The Facts About Alberto Gonzalez

In a surprisingly civil post, the Rude Pundit tells the truth about Gonzalez

Here’s what we know about Alberto Gonzales – what we know, not what we suspect, not what we infer: We know that George W. Bush was arrested for drunk driving in September 1976. We know that he lost┬áhis Maine driving privileges for nearly two years, restored in July 1978. We know that in 1978, with a suspended driver’s license, he began his run for the House of Representatives (and lost). We know that in 1996 Bush, when he was Governor of Texas, was called for jury duty in a drunken driving case (involving a stripper, which just makes it extra fun). We know that the judge, the prosecutor, and the stripper’s attorney have made written statements that Alberto Gonzales asked the judge, in private, to “consider” striking Bush from the jury pool, despite Bush’s public statements that he was willing to serve. We know that Gonzales was asked about this in his Senate confirmation hearing and that Gonzales stated he did not recall a private meeting with the judge, but that he did not “request” that Bush be taken out of consideration. In other words, we know that either Gonzales is lying or three other men, in separate statements, are lying. Who would a jury believe?

There are other things we know about Gonzales. Definite things. We know that Gonzales, as the White House counsel, sought to justify various specific methods of “interrogation” which had previously been thought of as torture, like causing physical pain and the now-famous waterboarding, and re-defining torture to exclude such methods. We know he commissioned the memo that explained this position. We know that Gonzales, before the Senate, had a chance to clearly repudiate these “ideas,” and declined to do so, and also offered the well-worn “do not recall” to many questions. We know that Gonzales sought to justify indefinite imprisonment without charge or rights of “detainees” at Guantanamo and elsewhere. We know that from 1995-1997 Gonzales gave then-Governor Bush at the very least less than complete information on prisoners facing execution in Texas.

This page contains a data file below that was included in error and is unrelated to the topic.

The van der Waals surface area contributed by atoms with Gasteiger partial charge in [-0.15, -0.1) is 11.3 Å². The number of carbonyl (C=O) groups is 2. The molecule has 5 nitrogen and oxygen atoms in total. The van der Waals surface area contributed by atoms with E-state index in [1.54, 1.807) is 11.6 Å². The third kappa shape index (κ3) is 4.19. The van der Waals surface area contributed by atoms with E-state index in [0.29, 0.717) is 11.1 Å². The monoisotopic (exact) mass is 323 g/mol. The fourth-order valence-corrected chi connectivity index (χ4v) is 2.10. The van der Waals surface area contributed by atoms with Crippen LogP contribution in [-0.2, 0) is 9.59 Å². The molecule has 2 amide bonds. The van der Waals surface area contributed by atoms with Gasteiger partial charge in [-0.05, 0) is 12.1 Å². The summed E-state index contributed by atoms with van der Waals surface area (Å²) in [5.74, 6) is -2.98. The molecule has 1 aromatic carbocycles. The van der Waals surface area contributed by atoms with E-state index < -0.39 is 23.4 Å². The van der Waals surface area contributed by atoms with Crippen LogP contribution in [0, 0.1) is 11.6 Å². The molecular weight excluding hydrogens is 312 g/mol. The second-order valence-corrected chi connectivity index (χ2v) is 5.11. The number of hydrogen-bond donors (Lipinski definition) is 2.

These are all things we know: that Gonzales sought to get Bush out of jury duty, that Gonzales actively shifted U.S. policy to include methods that used to be called “torture” and to include indefinite detention, that Gonzales eliminated factors that might lead to clemency for death row inmates. We know that in each of these cases, Gonzales was given the opportunity to make the case for humane, responsible action, but in each he declined, instead seeking to comfort the powerful and justify their ways.

Fuck Gonzales’s story of being born to poor children of migrants. Fuck his working himself up from poverty to make his Mexican family proud. That doesn’t mean that Gonzales is incapable of enabling evil. That doesn’t make Gonzales automatically a good person. And it certainly doesn’t mean Alberto Gonzales is predestined to be Attorney General.

The Rude Pundit is not a fool: he knows that in this wonderful postmodern world of doubt and flux, even objectivity is subjective. But sometimes you gotta stop actin’ like a pomo liberal pussy and stand firm.